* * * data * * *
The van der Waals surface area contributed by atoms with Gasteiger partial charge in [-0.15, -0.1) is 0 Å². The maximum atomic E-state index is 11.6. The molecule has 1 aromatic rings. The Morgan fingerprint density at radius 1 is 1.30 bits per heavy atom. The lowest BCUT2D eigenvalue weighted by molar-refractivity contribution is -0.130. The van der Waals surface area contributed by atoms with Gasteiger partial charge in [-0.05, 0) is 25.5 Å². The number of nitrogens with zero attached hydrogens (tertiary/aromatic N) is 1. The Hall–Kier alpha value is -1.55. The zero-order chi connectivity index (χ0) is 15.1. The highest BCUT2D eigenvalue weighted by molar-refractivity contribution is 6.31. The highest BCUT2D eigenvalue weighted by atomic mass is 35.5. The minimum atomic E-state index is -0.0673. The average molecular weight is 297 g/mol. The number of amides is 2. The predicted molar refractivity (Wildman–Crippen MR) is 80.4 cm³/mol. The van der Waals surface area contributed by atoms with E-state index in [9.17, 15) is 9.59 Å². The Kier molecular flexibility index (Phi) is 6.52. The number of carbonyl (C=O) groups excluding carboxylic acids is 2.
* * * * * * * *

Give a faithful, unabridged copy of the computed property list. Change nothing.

The van der Waals surface area contributed by atoms with Gasteiger partial charge in [-0.15, -0.1) is 0 Å². The maximum atomic E-state index is 11.6. The molecule has 1 aromatic rings. The Morgan fingerprint density at radius 1 is 1.30 bits per heavy atom. The lowest BCUT2D eigenvalue weighted by molar-refractivity contribution is -0.130. The van der Waals surface area contributed by atoms with Gasteiger partial charge in [-0.05, 0) is 25.5 Å². The number of nitrogens with zero attached hydrogens (tertiary/aromatic N) is 1. The Hall–Kier alpha value is -1.55. The zero-order chi connectivity index (χ0) is 15.1. The highest BCUT2D eigenvalue weighted by molar-refractivity contribution is 6.31. The highest BCUT2D eigenvalue weighted by atomic mass is 35.5. The minimum atomic E-state index is -0.0673. The average molecular weight is 297 g/mol. The number of amides is 2. The predicted molar refractivity (Wildman–Crippen MR) is 80.4 cm³/mol. The van der Waals surface area contributed by atoms with E-state index in [9.17, 15) is 9.59 Å². The Kier molecular flexibility index (Phi) is 6.52. The number of carbonyl (C=O) groups excluding carboxylic acids is 2.